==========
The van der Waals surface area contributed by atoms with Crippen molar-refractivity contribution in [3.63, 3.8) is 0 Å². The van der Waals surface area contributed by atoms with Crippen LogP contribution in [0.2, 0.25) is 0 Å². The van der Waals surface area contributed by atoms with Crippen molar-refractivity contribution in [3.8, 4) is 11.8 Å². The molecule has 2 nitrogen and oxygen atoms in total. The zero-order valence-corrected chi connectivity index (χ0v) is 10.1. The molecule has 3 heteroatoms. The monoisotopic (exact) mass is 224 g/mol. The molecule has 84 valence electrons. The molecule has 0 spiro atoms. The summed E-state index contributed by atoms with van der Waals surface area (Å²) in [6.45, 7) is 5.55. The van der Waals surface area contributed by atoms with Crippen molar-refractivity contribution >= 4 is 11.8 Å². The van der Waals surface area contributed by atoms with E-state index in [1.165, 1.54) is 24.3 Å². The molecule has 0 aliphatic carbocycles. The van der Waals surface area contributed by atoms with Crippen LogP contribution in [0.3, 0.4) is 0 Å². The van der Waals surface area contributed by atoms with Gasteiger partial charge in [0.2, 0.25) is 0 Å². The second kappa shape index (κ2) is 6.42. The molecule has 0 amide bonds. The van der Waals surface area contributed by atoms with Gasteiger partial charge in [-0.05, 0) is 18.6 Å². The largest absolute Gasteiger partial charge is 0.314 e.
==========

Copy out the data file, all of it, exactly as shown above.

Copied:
The van der Waals surface area contributed by atoms with Crippen molar-refractivity contribution in [3.63, 3.8) is 0 Å². The van der Waals surface area contributed by atoms with Crippen LogP contribution in [0.2, 0.25) is 0 Å². The van der Waals surface area contributed by atoms with Crippen molar-refractivity contribution in [3.8, 4) is 11.8 Å². The molecule has 2 nitrogen and oxygen atoms in total. The zero-order valence-corrected chi connectivity index (χ0v) is 10.1. The molecule has 3 heteroatoms. The monoisotopic (exact) mass is 224 g/mol. The molecule has 84 valence electrons. The molecule has 0 spiro atoms. The summed E-state index contributed by atoms with van der Waals surface area (Å²) in [6.45, 7) is 5.55. The van der Waals surface area contributed by atoms with Crippen molar-refractivity contribution >= 4 is 11.8 Å². The van der Waals surface area contributed by atoms with E-state index in [1.165, 1.54) is 24.3 Å². The molecule has 0 aliphatic carbocycles. The van der Waals surface area contributed by atoms with Crippen LogP contribution in [0.3, 0.4) is 0 Å². The van der Waals surface area contributed by atoms with Gasteiger partial charge in [0.2, 0.25) is 0 Å². The second kappa shape index (κ2) is 6.42. The molecule has 0 amide bonds. The van der Waals surface area contributed by atoms with Gasteiger partial charge in [-0.05, 0) is 18.6 Å². The largest absolute Gasteiger partial charge is 0.314 e.